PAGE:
Explains that, although there is a lot of discussion over whether tort reform should be enacted at the state or federal level, there has been little discussion over just what tort reform really is.
# 152209 | 3,245 words | 9 sources | APA | 2013 |
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This paper stresses that tort reform is a group of various ideas and laws, all sharing one or more of common goals, which are intended to change the way the civil justice system works. The paper further illustrates that the civil justice system faces remarkable, never experienced problems because of a dramatic raise in the number of liability suits and the enormous scale of responsibility payouts. The paper concludes that tort law is essential to control negative aspects of big business across the country; however, presently the system as a whole does not work thus requiring tort reform.
From the Paper:"One of the dynamic forces that have been behind tort costs is insurance fraud and exaggeration. In order to figure out the degree to which claims of fraud are responsible for rapid increases in health and auto insurance premiums, the Federal Bureau of Investigation (FBI) undertook an investigation of staged automobile accidents. The results of this query led the FBI to estimate that almost every American household is burdened with more than $200 annually in additional insurance premiums to make up for this kind of fraud.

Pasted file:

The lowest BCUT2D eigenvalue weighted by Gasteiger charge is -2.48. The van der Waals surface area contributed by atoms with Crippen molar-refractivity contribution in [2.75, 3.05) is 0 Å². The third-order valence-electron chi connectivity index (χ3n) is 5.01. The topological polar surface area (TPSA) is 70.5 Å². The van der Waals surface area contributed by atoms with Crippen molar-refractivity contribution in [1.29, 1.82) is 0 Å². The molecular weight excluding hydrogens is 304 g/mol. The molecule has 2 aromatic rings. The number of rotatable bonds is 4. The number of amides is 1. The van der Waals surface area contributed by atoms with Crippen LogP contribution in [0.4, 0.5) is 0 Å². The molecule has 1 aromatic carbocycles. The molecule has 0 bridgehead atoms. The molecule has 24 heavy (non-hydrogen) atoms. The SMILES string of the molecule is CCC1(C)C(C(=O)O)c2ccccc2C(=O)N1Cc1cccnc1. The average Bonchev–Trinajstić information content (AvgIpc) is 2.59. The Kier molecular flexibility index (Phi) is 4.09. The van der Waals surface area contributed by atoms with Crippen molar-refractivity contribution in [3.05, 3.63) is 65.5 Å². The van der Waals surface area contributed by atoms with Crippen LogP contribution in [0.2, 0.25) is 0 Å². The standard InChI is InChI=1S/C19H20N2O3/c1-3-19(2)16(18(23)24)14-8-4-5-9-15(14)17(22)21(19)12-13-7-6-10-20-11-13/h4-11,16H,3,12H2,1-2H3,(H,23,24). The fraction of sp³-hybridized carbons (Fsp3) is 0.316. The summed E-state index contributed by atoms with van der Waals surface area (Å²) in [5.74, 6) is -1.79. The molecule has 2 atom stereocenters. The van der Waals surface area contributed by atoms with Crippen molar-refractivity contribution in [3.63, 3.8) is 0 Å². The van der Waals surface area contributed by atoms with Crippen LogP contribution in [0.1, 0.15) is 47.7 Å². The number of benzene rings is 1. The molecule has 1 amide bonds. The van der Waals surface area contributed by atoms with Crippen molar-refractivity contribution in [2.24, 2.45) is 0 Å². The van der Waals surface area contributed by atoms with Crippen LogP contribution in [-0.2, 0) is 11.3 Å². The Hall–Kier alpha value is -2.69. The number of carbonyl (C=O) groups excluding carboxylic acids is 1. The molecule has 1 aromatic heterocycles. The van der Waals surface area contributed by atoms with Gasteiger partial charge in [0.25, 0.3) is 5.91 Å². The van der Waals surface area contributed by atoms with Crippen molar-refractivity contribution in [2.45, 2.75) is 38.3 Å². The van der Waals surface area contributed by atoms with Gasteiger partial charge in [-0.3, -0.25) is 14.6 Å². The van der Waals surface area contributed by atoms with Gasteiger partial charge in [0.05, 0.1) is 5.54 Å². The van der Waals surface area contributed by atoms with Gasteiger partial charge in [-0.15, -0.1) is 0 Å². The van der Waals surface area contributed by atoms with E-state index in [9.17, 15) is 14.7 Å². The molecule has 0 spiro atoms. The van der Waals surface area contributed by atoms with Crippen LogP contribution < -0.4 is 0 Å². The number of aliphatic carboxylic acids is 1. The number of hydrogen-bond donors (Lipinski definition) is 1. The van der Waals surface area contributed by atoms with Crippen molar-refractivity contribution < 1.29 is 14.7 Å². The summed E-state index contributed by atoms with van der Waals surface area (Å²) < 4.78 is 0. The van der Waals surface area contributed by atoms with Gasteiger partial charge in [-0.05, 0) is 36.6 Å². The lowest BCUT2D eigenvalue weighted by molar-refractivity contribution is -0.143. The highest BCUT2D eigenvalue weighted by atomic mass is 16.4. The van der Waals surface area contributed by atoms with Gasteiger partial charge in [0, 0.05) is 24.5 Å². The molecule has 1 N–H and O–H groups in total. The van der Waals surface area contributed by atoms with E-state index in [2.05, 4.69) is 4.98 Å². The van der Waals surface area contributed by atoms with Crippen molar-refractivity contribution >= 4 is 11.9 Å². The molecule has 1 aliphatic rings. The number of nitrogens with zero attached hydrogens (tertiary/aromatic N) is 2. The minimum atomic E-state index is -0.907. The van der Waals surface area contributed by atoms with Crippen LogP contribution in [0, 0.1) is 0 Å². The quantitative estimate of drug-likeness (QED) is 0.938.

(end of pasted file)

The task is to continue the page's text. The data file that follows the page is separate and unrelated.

"Gaps on noneconomic damages, shorter statutes of limitations, expert witness qualifications, mandatory mediation and arbitration expansion, attorney fee caps, expansion of the Good Samaritan Act, patient compensation funds, no-fault programs, joint and several liability reforms, and insurance industry reforms are the numerous proposed bills on tort reform at the federal level. Some of the highlights of the federal bills are as follows: statute of limitations, caps on noneconomic damages, exceptions in the legislation for fraud, concealment foreign body, physician impairment, proportional awards, major limitation on contingency fees, expert witness requirements, certificates of merit, sanctions for frivolous lawsuits, and mandatory mediation."
Sample of Sources Used:
- Crane, Amy Buttell. 2009. "The ABCs of tort reform." 13 April 2010, < http://www.bankrate.com/brm/news/pf/20050727a1.asp>
- Gasaway, Robert R. 2002. "The Problem of Tort Reform: Federalism and the Regulation of Lawyers." Harvard Journal of Law & Public Policy. 25(3), p. 953.
- Karno S., Hoban T., Stalker R., Brown, Schwartz A. and Smith MJ. (2005). "Tort reform -- a view from all sides: an expert panel discussion of the issues." Journal of Nursing Law. 10(4), p. 189-200.
- Saxton, Jim. 2006. "Improving the American Legal System: The Economic Benefits of Tort Reform." 13 April 2010 < http://www.house.gov/jec/tort/tort/tort.htm>
- Solomon, Jason M. 2009. "Equal Accountability through Tort Law." Northwestern University Law Review. 103(4), p. 1765-1822.
Cite this Term Paper:
What is Tort Reform? (2013, January 13) Retrieved May 11, 2021, from https://www.academon.com/term-paper/what-is-tort-reform-152209/
"What is Tort Reform?" 13 January 2013. Web. 11 May. 2021. <https://www.academon.com/term-paper/what-is-tort-reform-152209/>